Andreesen Horowitz is done being a venture capital firm
Andreessen Horowitz, one of the elite Silicon Valley venture capital firms, is undergoing a major makeover to gain more capacity for larger and riskier bets on new types of investments.
Forbes reported today that the firm is “renouncing its status as a VC firm” and registering all 150 of its employees as financial advisors. This will allow it to invest in anything from cryptocurrency to shares in already-public companies.
Venture capital firms have traditionally been allowed to invest in new shares of private companies without a lot of regulatory oversight. But now that some of the hottest (and riskiest) bets may be in places like cryptocurrency, Andreessen saw the need to retool itself for increased regulation. The firm says it’s gearing up for the directional change by raising another $2 billion fund, which brings its total assets under management to almost $10 billion.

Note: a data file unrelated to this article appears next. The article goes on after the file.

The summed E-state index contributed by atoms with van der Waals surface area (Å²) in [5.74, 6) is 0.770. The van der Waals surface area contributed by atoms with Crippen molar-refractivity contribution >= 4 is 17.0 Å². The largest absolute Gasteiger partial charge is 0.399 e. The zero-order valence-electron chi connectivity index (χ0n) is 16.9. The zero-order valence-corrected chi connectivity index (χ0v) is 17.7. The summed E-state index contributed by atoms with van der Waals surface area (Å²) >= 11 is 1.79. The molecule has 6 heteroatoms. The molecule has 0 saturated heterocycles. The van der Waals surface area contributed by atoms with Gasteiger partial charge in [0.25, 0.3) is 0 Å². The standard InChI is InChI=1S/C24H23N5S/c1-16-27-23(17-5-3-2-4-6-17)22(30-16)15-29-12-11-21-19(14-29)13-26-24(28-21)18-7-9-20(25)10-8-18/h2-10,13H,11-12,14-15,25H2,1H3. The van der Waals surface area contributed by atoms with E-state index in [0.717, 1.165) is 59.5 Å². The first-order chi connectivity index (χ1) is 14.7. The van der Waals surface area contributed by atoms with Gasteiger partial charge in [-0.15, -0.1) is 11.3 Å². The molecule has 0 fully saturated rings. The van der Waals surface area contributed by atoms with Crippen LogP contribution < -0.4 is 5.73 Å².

The venture capital business has become more competitive, especially in light of the entrance of Softbank, with its $100 billion megafund that makes traditional Valley VCs look small. From the article:
“The 21st century is the century of disagreeableness,” [fund founder Marc Andreessen] says, sitting down with Forbes for his first extended interview in two years. In an era of hyper-connectivity, social media and information overload, he says, those “disagreeables” will challenge the status quo and create billion-dollar companies. Ego is out, anger–or dissidence, at least–is in.
Andreessen took his browser company Netscape public in 1995. It was later bought by AOL in 1998 for $4.3. billon. He started the fund with Ben Horowitz in 2009. Andreessen Horowitz was an early investor in Facebook (Andreessen sits on the board), Twitter, Groupon, and Zynga. As many as five of the unicorns in its portfolio–Airbnb, Lyft, PagerDuty, Pinterest, and Slack–may go public this year.